Alaska, July 2002
By: William R. Cotton

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9/16/02 - 9/21/02
The purpose of this trip was to attend the AAAS 53rd Arctic Science Conference. My flight up on Monday the 16th of September was long but uneventful. Hauling my huge duffle bag to and from the airports was the biggest challenge. Loaded with my backpacking gear, this 4 foot tall and 3 foot diameter bag was heavy and cumbersome to haul around. The plane was late arriving about 1AM so that it was 2AM by the time I got to bed. Fortunately, I got to see the Aurora Borialis on the way to the hotel, which it turned out was the only time I saw it on this trip.

After sleeping in Jerry Harrington came by Tuesday morning. We had breakfast together and then visited UAF. The mountains around Fairbanks were covered with trees in full color. The hills were golden.

On Wednesday the conference began. In all, I liked four talks in the conference. The first two were by James Ovreland on atmospheric connections across Alaskan ecosystems and then Wieslaw Maslowski on understanding the ocean circulation, ice conditions, and communications among Alaska's three seas. The latter used the same sea-ice model (CICE), Gustavo and Steve installed in RAMS. The other two papers were near the end of the conference and were presented by Mathew Sturm and TA Douglas. Those papers were about the measurements that were taken in the transect from Nome to Barrel that Glen Liston (one of the co-authors) was on. I set up a poster and only a few people other than Jerry and Peter Olsson even looked at it. Part of the problem is that they didn't really have a poster session where everyone came for a set time, had some snacks(preferably drinks to lubricate the discussions) and chatted about the posters. Instead we were supposed to post times we were supposed to be there to discuss the poster. This procedure was a dismal failure.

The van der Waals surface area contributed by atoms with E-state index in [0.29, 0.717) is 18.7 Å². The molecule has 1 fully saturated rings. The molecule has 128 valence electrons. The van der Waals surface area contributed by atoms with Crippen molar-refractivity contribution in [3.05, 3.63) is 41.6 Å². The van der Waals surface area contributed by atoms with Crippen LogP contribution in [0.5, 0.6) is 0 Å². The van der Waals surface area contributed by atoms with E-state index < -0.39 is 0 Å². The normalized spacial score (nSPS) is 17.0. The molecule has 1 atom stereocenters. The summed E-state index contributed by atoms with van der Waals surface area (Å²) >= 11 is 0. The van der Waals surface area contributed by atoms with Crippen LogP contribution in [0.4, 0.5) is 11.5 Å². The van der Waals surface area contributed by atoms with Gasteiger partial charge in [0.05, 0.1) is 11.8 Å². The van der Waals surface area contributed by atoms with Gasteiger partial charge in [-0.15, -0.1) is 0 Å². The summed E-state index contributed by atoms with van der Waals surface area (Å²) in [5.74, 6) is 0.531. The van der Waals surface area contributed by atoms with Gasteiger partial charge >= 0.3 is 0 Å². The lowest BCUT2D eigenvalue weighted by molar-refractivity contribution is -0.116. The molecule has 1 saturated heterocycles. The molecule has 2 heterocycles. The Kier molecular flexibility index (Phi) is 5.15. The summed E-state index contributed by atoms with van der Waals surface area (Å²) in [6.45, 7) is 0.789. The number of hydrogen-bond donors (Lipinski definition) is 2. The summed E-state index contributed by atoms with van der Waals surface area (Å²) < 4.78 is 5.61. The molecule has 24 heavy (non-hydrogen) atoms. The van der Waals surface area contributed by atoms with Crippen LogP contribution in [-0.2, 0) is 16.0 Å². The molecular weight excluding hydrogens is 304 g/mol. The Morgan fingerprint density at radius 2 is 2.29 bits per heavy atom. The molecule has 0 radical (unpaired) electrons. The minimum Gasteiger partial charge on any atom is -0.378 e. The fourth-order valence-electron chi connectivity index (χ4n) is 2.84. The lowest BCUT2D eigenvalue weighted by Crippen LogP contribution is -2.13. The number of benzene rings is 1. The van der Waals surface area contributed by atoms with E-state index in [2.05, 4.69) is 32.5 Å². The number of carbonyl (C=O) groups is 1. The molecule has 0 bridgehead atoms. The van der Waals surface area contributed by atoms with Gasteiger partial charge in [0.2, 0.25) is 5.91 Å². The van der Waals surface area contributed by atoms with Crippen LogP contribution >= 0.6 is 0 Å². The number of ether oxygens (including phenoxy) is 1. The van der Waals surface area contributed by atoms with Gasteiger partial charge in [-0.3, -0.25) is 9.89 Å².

Otherwise the week was spent jogging with Jerry Harrington, going out to dinner in the evenings, and visiting colleagues at the Geophysics Institute. I did find out another announcement of opportunity will be forthcoming for IARC funding, which was one motivation for going to the meeting. I also met with Jeremy Krieger, who now works there. Jeremy did everything but his MS under my supervision. I suggested to him that he consider a Plan-B masters and told him I'd look into it to see if he can do it without having thesis credits.

Tuesday and Wednesday were nice and sunny with highs in the mid-50's. The trees really shown in the bright sunlight. Somewhat surprising to me, very afternoon thunderstorms formed and on Wednesday a storm came through as we went to a reception and it rained steadily for several hours. Thursday I woke to overcast skies and rain. Jerry and I ran in the rain, but it was cool and not too pleasant.

Friday morning Jerry and I planned on hiking in to a cabin called Styles Creek cabin. The trailhead was along the Chena Hot Springs road. It was overcast still, as we drove in and as we glimpsed the hills, it became apparent that the trees had lost most of their leaves in the rain and wind of the previous day.